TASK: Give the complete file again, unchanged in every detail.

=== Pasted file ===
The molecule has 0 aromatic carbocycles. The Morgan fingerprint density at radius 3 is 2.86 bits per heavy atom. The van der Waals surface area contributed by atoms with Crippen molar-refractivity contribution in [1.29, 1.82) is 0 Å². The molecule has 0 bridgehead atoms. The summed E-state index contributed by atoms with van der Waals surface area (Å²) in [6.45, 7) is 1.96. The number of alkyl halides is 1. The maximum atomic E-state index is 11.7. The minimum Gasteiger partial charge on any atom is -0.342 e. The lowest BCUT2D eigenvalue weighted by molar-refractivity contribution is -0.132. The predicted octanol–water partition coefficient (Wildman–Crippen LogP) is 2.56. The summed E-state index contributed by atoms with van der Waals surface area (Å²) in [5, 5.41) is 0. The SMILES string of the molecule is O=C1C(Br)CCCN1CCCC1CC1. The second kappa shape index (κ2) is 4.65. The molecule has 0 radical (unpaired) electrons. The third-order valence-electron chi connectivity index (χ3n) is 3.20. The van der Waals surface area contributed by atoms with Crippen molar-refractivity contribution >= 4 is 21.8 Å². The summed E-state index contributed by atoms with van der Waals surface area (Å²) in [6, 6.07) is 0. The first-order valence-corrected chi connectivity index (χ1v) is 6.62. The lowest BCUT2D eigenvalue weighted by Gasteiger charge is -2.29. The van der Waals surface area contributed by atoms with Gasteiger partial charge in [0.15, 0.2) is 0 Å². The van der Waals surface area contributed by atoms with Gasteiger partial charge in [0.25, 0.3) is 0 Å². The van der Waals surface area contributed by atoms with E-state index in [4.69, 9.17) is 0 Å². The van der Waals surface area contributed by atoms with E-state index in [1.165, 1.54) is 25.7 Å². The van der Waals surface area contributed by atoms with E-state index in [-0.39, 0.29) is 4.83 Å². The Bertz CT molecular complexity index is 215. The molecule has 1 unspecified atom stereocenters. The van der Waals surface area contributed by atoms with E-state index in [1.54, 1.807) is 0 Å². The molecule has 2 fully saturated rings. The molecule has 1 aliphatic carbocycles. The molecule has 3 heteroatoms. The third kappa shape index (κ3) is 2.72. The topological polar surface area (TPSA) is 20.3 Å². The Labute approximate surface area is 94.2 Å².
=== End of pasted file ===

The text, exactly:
The molecule has 0 aromatic carbocycles. The Morgan fingerprint density at radius 3 is 2.86 bits per heavy atom. The van der Waals surface area contributed by atoms with Crippen molar-refractivity contribution in [1.29, 1.82) is 0 Å². The molecule has 0 bridgehead atoms. The summed E-state index contributed by atoms with van der Waals surface area (Å²) in [6.45, 7) is 1.96. The number of alkyl halides is 1. The maximum atomic E-state index is 11.7. The minimum Gasteiger partial charge on any atom is -0.342 e. The lowest BCUT2D eigenvalue weighted by molar-refractivity contribution is -0.132. The predicted octanol–water partition coefficient (Wildman–Crippen LogP) is 2.56. The summed E-state index contributed by atoms with van der Waals surface area (Å²) in [5, 5.41) is 0. The SMILES string of the molecule is O=C1C(Br)CCCN1CCCC1CC1. The second kappa shape index (κ2) is 4.65. The molecule has 0 radical (unpaired) electrons. The third-order valence-electron chi connectivity index (χ3n) is 3.20. The van der Waals surface area contributed by atoms with Crippen molar-refractivity contribution >= 4 is 21.8 Å². The summed E-state index contributed by atoms with van der Waals surface area (Å²) in [6, 6.07) is 0. The first-order valence-corrected chi connectivity index (χ1v) is 6.62. The lowest BCUT2D eigenvalue weighted by Gasteiger charge is -2.29. The van der Waals surface area contributed by atoms with Gasteiger partial charge in [0.15, 0.2) is 0 Å². The van der Waals surface area contributed by atoms with Gasteiger partial charge in [0.25, 0.3) is 0 Å². The van der Waals surface area contributed by atoms with E-state index in [4.69, 9.17) is 0 Å². The van der Waals surface area contributed by atoms with E-state index in [1.165, 1.54) is 25.7 Å². The van der Waals surface area contributed by atoms with E-state index in [-0.39, 0.29) is 4.83 Å². The Bertz CT molecular complexity index is 215. The molecule has 1 unspecified atom stereocenters. The van der Waals surface area contributed by atoms with E-state index in [1.54, 1.807) is 0 Å². The molecule has 2 fully saturated rings. The molecule has 1 aliphatic carbocycles. The molecule has 3 heteroatoms. The third kappa shape index (κ3) is 2.72. The topological polar surface area (TPSA) is 20.3 Å². The Labute approximate surface area is 94.2 Å².